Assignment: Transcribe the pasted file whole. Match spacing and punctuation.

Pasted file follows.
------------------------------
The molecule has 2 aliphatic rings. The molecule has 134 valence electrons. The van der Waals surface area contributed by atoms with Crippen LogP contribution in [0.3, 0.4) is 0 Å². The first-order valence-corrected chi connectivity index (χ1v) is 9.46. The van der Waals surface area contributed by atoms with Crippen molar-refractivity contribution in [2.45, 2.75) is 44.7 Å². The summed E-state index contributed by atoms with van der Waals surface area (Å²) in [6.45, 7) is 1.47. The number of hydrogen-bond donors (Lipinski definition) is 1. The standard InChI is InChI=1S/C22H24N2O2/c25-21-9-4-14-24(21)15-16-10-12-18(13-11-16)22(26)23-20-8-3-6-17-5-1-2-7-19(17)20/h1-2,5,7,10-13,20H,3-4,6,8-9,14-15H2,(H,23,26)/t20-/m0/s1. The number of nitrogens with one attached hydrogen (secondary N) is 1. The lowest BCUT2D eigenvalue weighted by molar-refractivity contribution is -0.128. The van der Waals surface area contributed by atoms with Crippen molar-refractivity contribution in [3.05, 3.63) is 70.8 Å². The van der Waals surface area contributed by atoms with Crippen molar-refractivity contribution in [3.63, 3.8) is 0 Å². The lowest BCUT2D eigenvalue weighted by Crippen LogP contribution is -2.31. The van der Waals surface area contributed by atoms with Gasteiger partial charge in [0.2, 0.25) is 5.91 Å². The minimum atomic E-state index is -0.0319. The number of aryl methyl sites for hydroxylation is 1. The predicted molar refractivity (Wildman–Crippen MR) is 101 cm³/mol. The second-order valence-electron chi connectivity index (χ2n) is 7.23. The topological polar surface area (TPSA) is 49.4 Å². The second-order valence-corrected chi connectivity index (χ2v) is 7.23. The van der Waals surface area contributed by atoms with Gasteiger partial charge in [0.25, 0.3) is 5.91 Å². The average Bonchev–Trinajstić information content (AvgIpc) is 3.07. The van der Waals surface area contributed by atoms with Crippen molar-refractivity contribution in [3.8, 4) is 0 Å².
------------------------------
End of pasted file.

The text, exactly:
The molecule has 2 aliphatic rings. The molecule has 134 valence electrons. The van der Waals surface area contributed by atoms with Crippen LogP contribution in [0.3, 0.4) is 0 Å². The first-order valence-corrected chi connectivity index (χ1v) is 9.46. The van der Waals surface area contributed by atoms with Crippen molar-refractivity contribution in [2.45, 2.75) is 44.7 Å². The summed E-state index contributed by atoms with van der Waals surface area (Å²) in [6.45, 7) is 1.47. The number of hydrogen-bond donors (Lipinski definition) is 1. The standard InChI is InChI=1S/C22H24N2O2/c25-21-9-4-14-24(21)15-16-10-12-18(13-11-16)22(26)23-20-8-3-6-17-5-1-2-7-19(17)20/h1-2,5,7,10-13,20H,3-4,6,8-9,14-15H2,(H,23,26)/t20-/m0/s1. The number of nitrogens with one attached hydrogen (secondary N) is 1. The lowest BCUT2D eigenvalue weighted by molar-refractivity contribution is -0.128. The van der Waals surface area contributed by atoms with Crippen molar-refractivity contribution in [3.05, 3.63) is 70.8 Å². The van der Waals surface area contributed by atoms with Crippen molar-refractivity contribution in [3.63, 3.8) is 0 Å². The lowest BCUT2D eigenvalue weighted by Crippen LogP contribution is -2.31. The van der Waals surface area contributed by atoms with Gasteiger partial charge in [0.2, 0.25) is 5.91 Å². The minimum atomic E-state index is -0.0319. The number of aryl methyl sites for hydroxylation is 1. The predicted molar refractivity (Wildman–Crippen MR) is 101 cm³/mol. The second-order valence-electron chi connectivity index (χ2n) is 7.23. The topological polar surface area (TPSA) is 49.4 Å². The second-order valence-corrected chi connectivity index (χ2v) is 7.23. The van der Waals surface area contributed by atoms with Gasteiger partial charge in [0.25, 0.3) is 5.91 Å². The average Bonchev–Trinajstić information content (AvgIpc) is 3.07. The van der Waals surface area contributed by atoms with Crippen molar-refractivity contribution in [3.8, 4) is 0 Å².